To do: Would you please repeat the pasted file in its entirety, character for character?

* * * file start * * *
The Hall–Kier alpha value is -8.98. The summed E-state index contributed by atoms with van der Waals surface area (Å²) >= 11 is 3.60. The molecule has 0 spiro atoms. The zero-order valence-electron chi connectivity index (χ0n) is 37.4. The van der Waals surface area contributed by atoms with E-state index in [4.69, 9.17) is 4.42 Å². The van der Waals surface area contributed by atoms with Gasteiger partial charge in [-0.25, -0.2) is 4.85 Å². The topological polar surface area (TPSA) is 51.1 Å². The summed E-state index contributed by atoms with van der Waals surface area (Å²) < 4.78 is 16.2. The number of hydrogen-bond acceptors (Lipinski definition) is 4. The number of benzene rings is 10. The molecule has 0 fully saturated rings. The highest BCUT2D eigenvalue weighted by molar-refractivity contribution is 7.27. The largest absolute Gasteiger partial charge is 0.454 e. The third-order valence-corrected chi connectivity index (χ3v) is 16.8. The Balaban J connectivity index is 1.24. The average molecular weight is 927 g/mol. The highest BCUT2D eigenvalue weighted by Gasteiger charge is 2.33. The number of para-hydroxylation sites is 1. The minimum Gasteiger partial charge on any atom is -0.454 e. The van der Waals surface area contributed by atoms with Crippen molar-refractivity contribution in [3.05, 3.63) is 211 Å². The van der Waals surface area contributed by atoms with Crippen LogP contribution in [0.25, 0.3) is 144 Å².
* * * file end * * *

The Hall–Kier alpha value is -8.98. The summed E-state index contributed by atoms with van der Waals surface area (Å²) >= 11 is 3.60. The molecule has 0 spiro atoms. The zero-order valence-electron chi connectivity index (χ0n) is 37.4. The van der Waals surface area contributed by atoms with E-state index in [4.69, 9.17) is 4.42 Å². The van der Waals surface area contributed by atoms with Gasteiger partial charge in [-0.25, -0.2) is 4.85 Å². The topological polar surface area (TPSA) is 51.1 Å². The summed E-state index contributed by atoms with van der Waals surface area (Å²) < 4.78 is 16.2. The number of hydrogen-bond acceptors (Lipinski definition) is 4. The number of benzene rings is 10. The molecule has 0 fully saturated rings. The highest BCUT2D eigenvalue weighted by molar-refractivity contribution is 7.27. The largest absolute Gasteiger partial charge is 0.454 e. The third-order valence-corrected chi connectivity index (χ3v) is 16.8. The Balaban J connectivity index is 1.24. The average molecular weight is 927 g/mol. The highest BCUT2D eigenvalue weighted by Gasteiger charge is 2.33. The number of para-hydroxylation sites is 1. The minimum Gasteiger partial charge on any atom is -0.454 e. The van der Waals surface area contributed by atoms with Crippen molar-refractivity contribution in [3.05, 3.63) is 211 Å². The van der Waals surface area contributed by atoms with Crippen LogP contribution in [0.25, 0.3) is 144 Å².